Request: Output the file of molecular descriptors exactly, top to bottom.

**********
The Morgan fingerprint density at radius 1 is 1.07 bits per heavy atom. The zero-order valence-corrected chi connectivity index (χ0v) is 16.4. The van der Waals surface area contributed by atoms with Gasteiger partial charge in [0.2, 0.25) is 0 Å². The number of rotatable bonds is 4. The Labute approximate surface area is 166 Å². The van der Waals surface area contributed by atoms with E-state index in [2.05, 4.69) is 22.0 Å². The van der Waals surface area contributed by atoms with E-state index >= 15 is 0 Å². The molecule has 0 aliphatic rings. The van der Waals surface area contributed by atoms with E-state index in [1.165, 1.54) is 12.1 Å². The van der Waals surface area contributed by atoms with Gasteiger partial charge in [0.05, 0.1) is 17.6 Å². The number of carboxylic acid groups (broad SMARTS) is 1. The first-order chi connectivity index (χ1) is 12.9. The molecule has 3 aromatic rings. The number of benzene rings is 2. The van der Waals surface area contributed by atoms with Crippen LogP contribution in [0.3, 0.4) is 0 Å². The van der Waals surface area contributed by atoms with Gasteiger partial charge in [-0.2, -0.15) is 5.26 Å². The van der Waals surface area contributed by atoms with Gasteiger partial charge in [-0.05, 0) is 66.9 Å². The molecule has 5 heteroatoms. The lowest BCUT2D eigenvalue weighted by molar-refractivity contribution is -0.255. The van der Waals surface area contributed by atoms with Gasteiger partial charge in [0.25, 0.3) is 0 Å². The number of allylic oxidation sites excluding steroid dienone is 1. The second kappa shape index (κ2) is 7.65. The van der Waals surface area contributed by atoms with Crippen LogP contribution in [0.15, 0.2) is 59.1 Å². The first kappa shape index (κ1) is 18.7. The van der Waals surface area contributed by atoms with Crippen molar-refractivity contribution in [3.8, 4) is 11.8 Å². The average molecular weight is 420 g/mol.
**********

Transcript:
The Morgan fingerprint density at radius 1 is 1.07 bits per heavy atom. The zero-order valence-corrected chi connectivity index (χ0v) is 16.4. The van der Waals surface area contributed by atoms with Gasteiger partial charge in [0.2, 0.25) is 0 Å². The number of rotatable bonds is 4. The Labute approximate surface area is 166 Å². The van der Waals surface area contributed by atoms with E-state index in [2.05, 4.69) is 22.0 Å². The van der Waals surface area contributed by atoms with E-state index >= 15 is 0 Å². The molecule has 0 aliphatic rings. The van der Waals surface area contributed by atoms with E-state index in [1.165, 1.54) is 12.1 Å². The van der Waals surface area contributed by atoms with Gasteiger partial charge in [0.05, 0.1) is 17.6 Å². The number of carboxylic acid groups (broad SMARTS) is 1. The first-order chi connectivity index (χ1) is 12.9. The molecule has 3 aromatic rings. The number of benzene rings is 2. The van der Waals surface area contributed by atoms with Crippen LogP contribution in [0.3, 0.4) is 0 Å². The van der Waals surface area contributed by atoms with Gasteiger partial charge in [-0.2, -0.15) is 5.26 Å². The van der Waals surface area contributed by atoms with Gasteiger partial charge in [-0.05, 0) is 66.9 Å². The molecule has 5 heteroatoms. The lowest BCUT2D eigenvalue weighted by molar-refractivity contribution is -0.255. The van der Waals surface area contributed by atoms with Gasteiger partial charge in [0.25, 0.3) is 0 Å². The number of allylic oxidation sites excluding steroid dienone is 1. The second kappa shape index (κ2) is 7.65. The van der Waals surface area contributed by atoms with Crippen LogP contribution in [0.15, 0.2) is 59.1 Å². The first kappa shape index (κ1) is 18.7. The van der Waals surface area contributed by atoms with Crippen molar-refractivity contribution in [3.8, 4) is 11.8 Å². The average molecular weight is 420 g/mol.